• Lack of male mentors was an issue.
  • One male mentee particularly wanted a young female mentor and concerns were raised as to whether this was because he felt that the mentor would be able to play an additional role of support in relation to understanding females and relationships.
  • Issue arose around communication, understanding, expectations and identity when matching a mentee with a mentor on the autism spectrum. One mentee commented: ‘’Having a mentor on the spectrum has actually made me more insecure because whereas I thought I would be able to draw similarities between myself and the mentor, she seems a lot less far on the spectrum than me.” This example highlights the requirement for closer supervision if both mentor and mentee are on the spectrum.
  • It is important to note that the literature includes many examples of mentoring between people on the spectrum, which exists outside formal arrangements, and operate successfully.
  • The reliability and consistency of mentors emerged as a fundamental concern. Although this was emphasised in training, a minority of mentors were unreliable and would cause the mentee stress by altering arrangements.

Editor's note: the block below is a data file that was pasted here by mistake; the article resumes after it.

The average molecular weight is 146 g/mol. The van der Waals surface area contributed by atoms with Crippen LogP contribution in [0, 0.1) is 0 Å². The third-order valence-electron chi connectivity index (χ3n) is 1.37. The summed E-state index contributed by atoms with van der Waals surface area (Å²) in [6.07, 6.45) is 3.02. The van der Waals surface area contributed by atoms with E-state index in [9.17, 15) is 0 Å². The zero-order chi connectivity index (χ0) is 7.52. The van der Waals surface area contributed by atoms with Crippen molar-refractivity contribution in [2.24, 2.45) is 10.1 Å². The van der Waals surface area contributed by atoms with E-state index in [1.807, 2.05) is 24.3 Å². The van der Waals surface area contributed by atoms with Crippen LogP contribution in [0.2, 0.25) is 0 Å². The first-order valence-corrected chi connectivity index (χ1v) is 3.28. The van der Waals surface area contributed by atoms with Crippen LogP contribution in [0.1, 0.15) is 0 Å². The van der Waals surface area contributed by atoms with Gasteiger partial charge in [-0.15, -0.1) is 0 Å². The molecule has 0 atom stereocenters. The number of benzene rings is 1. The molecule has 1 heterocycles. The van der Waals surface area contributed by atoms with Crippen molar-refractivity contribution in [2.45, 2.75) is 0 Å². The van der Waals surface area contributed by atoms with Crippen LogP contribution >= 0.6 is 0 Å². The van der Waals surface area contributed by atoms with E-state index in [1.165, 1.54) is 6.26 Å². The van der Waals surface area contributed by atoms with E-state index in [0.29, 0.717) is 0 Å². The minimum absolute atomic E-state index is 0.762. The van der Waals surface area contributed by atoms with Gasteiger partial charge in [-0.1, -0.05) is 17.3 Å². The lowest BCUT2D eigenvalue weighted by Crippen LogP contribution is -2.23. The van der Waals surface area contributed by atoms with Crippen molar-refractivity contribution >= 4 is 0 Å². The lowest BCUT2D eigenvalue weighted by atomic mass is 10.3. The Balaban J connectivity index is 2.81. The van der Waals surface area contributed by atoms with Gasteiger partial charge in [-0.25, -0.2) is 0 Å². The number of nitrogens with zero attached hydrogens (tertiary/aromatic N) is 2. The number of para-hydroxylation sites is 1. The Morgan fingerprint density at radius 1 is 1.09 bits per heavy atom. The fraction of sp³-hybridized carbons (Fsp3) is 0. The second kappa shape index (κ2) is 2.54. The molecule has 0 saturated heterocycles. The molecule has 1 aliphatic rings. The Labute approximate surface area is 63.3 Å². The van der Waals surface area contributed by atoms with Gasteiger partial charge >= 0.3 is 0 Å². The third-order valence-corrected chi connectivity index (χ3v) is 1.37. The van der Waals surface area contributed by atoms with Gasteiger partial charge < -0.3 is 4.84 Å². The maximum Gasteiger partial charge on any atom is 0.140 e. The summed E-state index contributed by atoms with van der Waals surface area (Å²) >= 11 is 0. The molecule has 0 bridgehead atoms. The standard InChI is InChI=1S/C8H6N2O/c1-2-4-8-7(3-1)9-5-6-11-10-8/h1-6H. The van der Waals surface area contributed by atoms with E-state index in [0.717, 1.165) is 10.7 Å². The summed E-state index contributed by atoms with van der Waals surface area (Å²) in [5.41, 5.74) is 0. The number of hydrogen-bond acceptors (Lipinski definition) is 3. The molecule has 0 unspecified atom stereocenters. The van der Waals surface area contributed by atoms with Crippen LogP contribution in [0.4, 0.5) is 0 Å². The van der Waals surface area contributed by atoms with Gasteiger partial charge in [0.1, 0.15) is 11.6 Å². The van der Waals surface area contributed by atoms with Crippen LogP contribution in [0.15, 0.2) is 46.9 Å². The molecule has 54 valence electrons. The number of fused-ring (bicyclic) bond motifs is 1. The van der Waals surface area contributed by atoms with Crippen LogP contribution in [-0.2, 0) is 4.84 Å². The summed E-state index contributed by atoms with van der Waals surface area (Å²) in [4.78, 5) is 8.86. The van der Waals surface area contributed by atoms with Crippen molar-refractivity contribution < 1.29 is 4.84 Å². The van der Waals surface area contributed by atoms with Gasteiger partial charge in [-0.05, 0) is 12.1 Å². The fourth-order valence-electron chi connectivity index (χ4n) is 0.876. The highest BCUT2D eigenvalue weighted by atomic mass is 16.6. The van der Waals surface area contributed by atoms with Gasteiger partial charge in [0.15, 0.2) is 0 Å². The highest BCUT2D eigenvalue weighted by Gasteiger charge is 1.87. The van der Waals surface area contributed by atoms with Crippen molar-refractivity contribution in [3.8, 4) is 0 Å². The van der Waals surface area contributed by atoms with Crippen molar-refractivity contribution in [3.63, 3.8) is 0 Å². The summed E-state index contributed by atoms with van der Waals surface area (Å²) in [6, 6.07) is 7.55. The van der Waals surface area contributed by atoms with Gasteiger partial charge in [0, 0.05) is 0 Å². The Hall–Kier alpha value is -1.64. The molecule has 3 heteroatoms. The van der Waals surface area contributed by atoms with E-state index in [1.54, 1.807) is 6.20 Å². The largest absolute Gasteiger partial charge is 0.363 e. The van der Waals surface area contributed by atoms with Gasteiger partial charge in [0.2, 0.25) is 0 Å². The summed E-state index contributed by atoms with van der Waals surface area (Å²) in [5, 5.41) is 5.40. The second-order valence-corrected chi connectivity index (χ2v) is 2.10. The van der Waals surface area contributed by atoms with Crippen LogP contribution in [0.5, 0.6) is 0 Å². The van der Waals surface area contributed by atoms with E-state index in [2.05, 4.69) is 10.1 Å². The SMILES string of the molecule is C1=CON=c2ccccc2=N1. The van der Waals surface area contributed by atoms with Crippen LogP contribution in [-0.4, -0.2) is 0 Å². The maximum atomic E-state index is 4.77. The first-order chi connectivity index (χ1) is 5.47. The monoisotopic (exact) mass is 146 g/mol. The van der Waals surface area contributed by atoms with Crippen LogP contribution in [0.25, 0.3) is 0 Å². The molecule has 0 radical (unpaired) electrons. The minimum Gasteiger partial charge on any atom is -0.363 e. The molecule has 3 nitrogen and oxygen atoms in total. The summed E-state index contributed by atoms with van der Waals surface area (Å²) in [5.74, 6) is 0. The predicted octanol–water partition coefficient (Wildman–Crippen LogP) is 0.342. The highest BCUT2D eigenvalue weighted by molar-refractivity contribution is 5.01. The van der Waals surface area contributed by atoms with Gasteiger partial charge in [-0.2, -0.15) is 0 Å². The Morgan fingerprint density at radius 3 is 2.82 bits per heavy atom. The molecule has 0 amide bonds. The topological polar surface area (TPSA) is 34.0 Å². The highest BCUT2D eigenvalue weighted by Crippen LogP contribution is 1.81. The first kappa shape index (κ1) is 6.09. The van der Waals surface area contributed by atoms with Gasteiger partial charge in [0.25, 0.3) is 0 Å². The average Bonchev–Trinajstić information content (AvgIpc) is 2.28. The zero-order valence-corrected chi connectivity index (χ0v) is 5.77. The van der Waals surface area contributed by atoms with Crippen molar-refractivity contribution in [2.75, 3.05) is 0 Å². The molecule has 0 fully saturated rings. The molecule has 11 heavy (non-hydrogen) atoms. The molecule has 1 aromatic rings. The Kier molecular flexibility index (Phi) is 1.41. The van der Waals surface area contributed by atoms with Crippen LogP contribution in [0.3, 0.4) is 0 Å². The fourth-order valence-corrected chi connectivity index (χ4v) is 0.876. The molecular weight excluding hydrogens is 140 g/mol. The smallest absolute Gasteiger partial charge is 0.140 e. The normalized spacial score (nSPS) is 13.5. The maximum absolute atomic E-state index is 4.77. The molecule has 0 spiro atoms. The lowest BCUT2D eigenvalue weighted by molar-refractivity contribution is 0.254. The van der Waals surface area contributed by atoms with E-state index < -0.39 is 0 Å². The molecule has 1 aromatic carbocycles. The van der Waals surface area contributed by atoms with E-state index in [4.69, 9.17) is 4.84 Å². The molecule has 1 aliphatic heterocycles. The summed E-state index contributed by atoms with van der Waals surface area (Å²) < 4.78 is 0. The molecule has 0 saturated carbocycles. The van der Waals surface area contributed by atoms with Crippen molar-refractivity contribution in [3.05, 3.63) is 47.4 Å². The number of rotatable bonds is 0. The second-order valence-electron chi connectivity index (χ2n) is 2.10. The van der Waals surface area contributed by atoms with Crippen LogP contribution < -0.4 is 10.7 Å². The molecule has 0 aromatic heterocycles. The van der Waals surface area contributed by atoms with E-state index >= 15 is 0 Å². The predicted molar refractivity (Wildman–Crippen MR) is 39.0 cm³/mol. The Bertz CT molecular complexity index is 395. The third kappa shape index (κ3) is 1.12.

Flexibility of mentoring scheme

  • The possibility to change mentors if the matching had not worked from the mentees perspective was built in but did cause mentees feelings of anxiety. In retrospect the ramifications should have been clearer.
  • The specificity of the project required mentees to set goals early and some had difficulty in understanding the concept of ‘life goals’. In a practical mentoring scheme more time could be allocated to making this idea clearer.

Key Learning Points

  • Mentor schemes should not operate without formal systems of vetting, recruitment, training, support and supervision. 
  • Mentor selection needs to interrogate prior qualifications and experience of working with people on the autism spectrum and personal characteristics, such as respect for the autonomy of the mentee.
  • Training needs to include an understanding of the boundaries of mentoring, supervision arrangements and process as well as high-quality respectful autism focussed input.
  • Reliability must be emphasised in training.
  • The quality of the training experience is enhanced when there is significant input from autistic people in its design and delivery.
  • Having male and female autistic trainers was felt by trainees to provide balance.
  • Personal construct theory provided a sound framework in training for emphasising the role of the mentor in facilitating the mentee in setting and working towards their goals (set by mentees and facilitated by mentors when needed).
  • Trainees felt that the face-to-face nature of the training was important and that the high quality material ideally required two days of input.